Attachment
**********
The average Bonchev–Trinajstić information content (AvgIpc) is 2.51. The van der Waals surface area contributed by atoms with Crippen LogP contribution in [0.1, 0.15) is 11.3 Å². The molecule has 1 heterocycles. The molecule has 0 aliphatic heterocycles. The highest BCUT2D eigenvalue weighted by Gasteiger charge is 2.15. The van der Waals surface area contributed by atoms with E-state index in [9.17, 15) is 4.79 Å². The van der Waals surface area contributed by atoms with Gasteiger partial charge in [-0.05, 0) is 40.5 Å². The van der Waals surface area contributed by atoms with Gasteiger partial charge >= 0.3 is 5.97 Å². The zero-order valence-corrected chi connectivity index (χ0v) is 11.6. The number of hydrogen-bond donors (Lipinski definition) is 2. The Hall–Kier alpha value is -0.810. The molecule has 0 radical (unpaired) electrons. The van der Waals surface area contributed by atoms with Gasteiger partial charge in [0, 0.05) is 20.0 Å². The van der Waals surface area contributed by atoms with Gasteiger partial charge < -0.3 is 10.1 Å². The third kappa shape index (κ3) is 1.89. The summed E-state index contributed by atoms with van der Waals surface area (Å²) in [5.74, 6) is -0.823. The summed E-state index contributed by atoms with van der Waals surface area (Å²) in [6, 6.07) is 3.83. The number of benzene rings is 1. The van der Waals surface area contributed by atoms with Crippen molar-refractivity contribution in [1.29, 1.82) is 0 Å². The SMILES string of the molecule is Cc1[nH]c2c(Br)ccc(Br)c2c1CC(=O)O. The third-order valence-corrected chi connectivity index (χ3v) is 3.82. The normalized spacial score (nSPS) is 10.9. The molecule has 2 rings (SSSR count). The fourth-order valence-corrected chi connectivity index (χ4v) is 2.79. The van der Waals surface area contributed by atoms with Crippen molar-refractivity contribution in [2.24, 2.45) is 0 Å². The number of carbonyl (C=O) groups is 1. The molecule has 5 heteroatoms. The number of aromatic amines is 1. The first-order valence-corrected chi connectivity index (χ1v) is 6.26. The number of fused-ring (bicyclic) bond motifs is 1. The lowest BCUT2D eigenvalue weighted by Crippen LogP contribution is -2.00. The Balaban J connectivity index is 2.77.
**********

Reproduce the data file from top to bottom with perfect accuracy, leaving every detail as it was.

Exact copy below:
The average Bonchev–Trinajstić information content (AvgIpc) is 2.51. The van der Waals surface area contributed by atoms with Crippen LogP contribution in [0.1, 0.15) is 11.3 Å². The molecule has 1 heterocycles. The molecule has 0 aliphatic heterocycles. The highest BCUT2D eigenvalue weighted by Gasteiger charge is 2.15. The van der Waals surface area contributed by atoms with E-state index in [9.17, 15) is 4.79 Å². The van der Waals surface area contributed by atoms with Gasteiger partial charge in [-0.05, 0) is 40.5 Å². The van der Waals surface area contributed by atoms with Gasteiger partial charge >= 0.3 is 5.97 Å². The zero-order valence-corrected chi connectivity index (χ0v) is 11.6. The number of hydrogen-bond donors (Lipinski definition) is 2. The Hall–Kier alpha value is -0.810. The molecule has 0 radical (unpaired) electrons. The van der Waals surface area contributed by atoms with Gasteiger partial charge in [0, 0.05) is 20.0 Å². The van der Waals surface area contributed by atoms with Gasteiger partial charge < -0.3 is 10.1 Å². The third kappa shape index (κ3) is 1.89. The summed E-state index contributed by atoms with van der Waals surface area (Å²) in [5.74, 6) is -0.823. The summed E-state index contributed by atoms with van der Waals surface area (Å²) in [6, 6.07) is 3.83. The number of benzene rings is 1. The van der Waals surface area contributed by atoms with Crippen molar-refractivity contribution in [1.29, 1.82) is 0 Å². The SMILES string of the molecule is Cc1[nH]c2c(Br)ccc(Br)c2c1CC(=O)O. The third-order valence-corrected chi connectivity index (χ3v) is 3.82. The normalized spacial score (nSPS) is 10.9. The molecule has 2 rings (SSSR count). The fourth-order valence-corrected chi connectivity index (χ4v) is 2.79. The van der Waals surface area contributed by atoms with Crippen molar-refractivity contribution in [2.24, 2.45) is 0 Å². The number of carbonyl (C=O) groups is 1. The molecule has 5 heteroatoms. The number of aromatic amines is 1. The first-order valence-corrected chi connectivity index (χ1v) is 6.26. The number of fused-ring (bicyclic) bond motifs is 1. The lowest BCUT2D eigenvalue weighted by Crippen LogP contribution is -2.00. The Balaban J connectivity index is 2.77.